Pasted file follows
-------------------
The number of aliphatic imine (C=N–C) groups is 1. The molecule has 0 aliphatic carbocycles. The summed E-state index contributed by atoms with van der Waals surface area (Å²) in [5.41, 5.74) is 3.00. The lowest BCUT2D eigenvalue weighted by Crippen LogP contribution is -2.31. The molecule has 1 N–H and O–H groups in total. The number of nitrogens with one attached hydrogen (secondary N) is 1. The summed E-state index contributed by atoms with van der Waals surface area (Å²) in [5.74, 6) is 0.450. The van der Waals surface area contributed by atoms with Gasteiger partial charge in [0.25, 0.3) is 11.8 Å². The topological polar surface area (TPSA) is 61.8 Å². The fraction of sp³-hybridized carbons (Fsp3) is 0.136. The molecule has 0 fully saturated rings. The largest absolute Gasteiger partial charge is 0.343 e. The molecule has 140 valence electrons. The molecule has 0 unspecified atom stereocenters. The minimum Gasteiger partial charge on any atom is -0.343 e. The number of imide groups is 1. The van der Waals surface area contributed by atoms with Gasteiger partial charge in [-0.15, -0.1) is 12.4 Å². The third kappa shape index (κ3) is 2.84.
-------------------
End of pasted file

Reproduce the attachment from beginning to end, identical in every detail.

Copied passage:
The number of aliphatic imine (C=N–C) groups is 1. The molecule has 0 aliphatic carbocycles. The summed E-state index contributed by atoms with van der Waals surface area (Å²) in [5.41, 5.74) is 3.00. The lowest BCUT2D eigenvalue weighted by Crippen LogP contribution is -2.31. The molecule has 1 N–H and O–H groups in total. The number of nitrogens with one attached hydrogen (secondary N) is 1. The summed E-state index contributed by atoms with van der Waals surface area (Å²) in [5.74, 6) is 0.450. The van der Waals surface area contributed by atoms with Gasteiger partial charge in [0.25, 0.3) is 11.8 Å². The topological polar surface area (TPSA) is 61.8 Å². The fraction of sp³-hybridized carbons (Fsp3) is 0.136. The molecule has 0 fully saturated rings. The largest absolute Gasteiger partial charge is 0.343 e. The molecule has 140 valence electrons. The molecule has 0 unspecified atom stereocenters. The minimum Gasteiger partial charge on any atom is -0.343 e. The number of imide groups is 1. The van der Waals surface area contributed by atoms with Gasteiger partial charge in [-0.15, -0.1) is 12.4 Å². The third kappa shape index (κ3) is 2.84.